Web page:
AS A CHILD, my Tatay used to tell my siblings and me bedtime stories, and one of our favorites was the story of the three little pigs named Procopio, Pocholo, and Ceriaco and the big, bad wolf who wanted to eat them.
When finally we would be tucked into our blankets, suddenly our father was not an engineer with a Master’s degree, but a Master of the story, going from “And he happ-ed and he papp-ed and he blew his house in!” to singing “Procopio, Procopio, tabangi ako!”
Thus, a love for reading was born. Back then, my parents had limited our television time so I was compelled to resort to other means of entertainment, mainly finding a book to read. When I fell in love with English, it was a love affair that blinded me of cultural identity and its significance in a deteriorating generation of Filipino readers.
“Ugh. Ano raw?”
At home, we did not speak Tagalog or Filipino. The four walls of my classroom forbade me to speak in a language that was not English, so as a Bisaya speaker I fell short of being able to master and appreciate the beautiful, diverse language of the Filipino. Instead, I developed an unhealthy culture of “So what?” that was synonymous to “Ugh.”
I could say that my dismissiveness of the foundation of our culture springs from an ineffective medium of teaching that dates back to my elementary years. I was first taught what a “lapis” is when I was in Kinder 2, staring at the moving lips of my nasal-voiced teacher and wondering suddenly when the pencil had become a “lapis.” In third-year high school, my Filipino teacher’s post-reading discussions on “Noli Me Tangere” were mostly objective: “What are the names of Sisa’s two children?” “Who is Crisostomo Ibarra’s father?” “Who is Maria Clara’s father?”
Honestly, who cares? Ugh.
How does the truth of Maria Clara’s paternity benefit my life? Why should I give a rat’s ass about Padre Salvi’s fetish for virgin Pinays? Besides the lack of internalization that could have sparked some nationalism in a handful of dormant souls, what always disappointed me the most was the blatant tediousness of presenting the reading materials that fell short of drawing you into an otherwise compelling world that spoke of our identity as a country.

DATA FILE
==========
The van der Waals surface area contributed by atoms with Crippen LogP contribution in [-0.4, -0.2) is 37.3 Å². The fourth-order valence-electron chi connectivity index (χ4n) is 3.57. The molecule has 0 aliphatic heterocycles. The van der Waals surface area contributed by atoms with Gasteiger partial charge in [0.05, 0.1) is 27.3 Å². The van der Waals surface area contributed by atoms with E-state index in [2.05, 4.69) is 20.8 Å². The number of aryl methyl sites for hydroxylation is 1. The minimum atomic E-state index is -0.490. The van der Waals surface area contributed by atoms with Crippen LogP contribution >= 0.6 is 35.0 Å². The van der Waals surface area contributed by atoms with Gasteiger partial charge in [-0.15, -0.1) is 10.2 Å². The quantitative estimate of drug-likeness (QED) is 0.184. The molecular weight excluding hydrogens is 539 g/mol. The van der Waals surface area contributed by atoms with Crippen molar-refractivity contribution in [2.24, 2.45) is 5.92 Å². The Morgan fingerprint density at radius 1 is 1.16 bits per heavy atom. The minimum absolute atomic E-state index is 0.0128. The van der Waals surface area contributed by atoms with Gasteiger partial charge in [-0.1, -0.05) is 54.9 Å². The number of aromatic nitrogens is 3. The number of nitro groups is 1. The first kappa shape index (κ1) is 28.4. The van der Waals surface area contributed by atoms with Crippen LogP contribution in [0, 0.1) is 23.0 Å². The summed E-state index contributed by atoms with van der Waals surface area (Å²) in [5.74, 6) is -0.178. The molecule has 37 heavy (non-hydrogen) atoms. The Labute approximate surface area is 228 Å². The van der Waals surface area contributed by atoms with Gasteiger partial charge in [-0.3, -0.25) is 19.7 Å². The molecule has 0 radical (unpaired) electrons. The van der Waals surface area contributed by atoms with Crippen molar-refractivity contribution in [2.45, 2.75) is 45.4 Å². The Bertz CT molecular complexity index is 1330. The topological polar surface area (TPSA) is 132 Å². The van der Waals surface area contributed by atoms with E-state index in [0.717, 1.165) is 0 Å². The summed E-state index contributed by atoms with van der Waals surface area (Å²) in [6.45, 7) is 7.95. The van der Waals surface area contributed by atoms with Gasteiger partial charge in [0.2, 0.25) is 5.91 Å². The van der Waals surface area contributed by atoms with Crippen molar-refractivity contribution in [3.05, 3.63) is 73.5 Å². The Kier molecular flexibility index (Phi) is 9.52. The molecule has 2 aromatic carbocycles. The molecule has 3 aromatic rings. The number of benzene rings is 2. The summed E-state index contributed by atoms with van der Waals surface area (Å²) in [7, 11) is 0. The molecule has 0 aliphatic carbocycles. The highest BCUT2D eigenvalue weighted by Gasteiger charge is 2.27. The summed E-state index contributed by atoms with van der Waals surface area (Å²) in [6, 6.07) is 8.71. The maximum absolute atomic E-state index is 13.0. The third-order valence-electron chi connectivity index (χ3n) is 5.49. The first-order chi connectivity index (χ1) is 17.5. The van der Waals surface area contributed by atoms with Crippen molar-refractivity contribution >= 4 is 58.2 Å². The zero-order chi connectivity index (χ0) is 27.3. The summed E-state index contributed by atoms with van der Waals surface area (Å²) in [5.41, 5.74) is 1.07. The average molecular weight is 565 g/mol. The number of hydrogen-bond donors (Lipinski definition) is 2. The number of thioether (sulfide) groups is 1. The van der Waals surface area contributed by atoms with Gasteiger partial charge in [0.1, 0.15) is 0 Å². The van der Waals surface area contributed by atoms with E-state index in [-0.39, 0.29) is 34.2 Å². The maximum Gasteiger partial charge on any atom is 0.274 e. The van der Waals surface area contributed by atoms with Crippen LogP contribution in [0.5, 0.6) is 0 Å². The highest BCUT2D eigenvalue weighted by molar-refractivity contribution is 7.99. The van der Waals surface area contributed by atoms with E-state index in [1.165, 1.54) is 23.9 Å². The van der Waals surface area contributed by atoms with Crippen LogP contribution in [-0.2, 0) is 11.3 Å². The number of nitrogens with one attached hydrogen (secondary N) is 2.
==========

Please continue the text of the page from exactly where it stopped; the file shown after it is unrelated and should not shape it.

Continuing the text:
Denise Laurel is not “sayang.” That is. Ugh.
On the other hand, I could say that I put the blame on the cartoon shows I was exposed to when I was younger. Dora the Explorer, not “Math Tinik,” taught me how to count. Likewise, “Juan Tamad” had just been a figurative entity I was compared to on lazy afternoons when I would refuse to do nothing.
At the early age of eight, it was evident that foreign literature had ripened its influence on my life. It did not take long for me to sincerely believe that, in three years, I would be receiving my Hogwarts letter and going to Hogwarts.
In school, I was plagued by signs that said “SPEAK IN ENGLISH” or “THIS IS AN ENGLISH-SPEAKING ZONE” plastered on every surface of the campus. After being forced to stay after class and clean the classroom for speaking in Bisaya and being constantly reminded to “Save your Tagalog for Filipino class” eventually I got the hint: You are only allowed to celebrate your identity as a Filipino was during the annual “Buwan ng Wika” celebration, where the white walls of our covered court would be covered in red, blue, and yellow banners complete with cartolina cut-outs of mostly Anime-d Philippine heroes.
“The Fault In Our Stars” could not have been as sad as that.
In a Tagalog poem entitled “Sa Aking Mga Kabata” the great Filipino writer Jose Rizal wrote when he was a child, he said, “Ang hindi marunong magmahal sa sariling wika ay higit pa sa hayop at malansang isda.” At that time when my grade-three Filipino teacher wrote it on the board, however, I did not get the point: What did it matter if I smelled like a fish? We were elementary students at the prime of our smelliness, smelling of the 12 o’ clock sun, sweat, dirt and childhood. Probably young Jose never liked the smell of “sinugba.”
But if Filipinos can’t love Filipino, who will?
My only regret is that I did not. Ugh.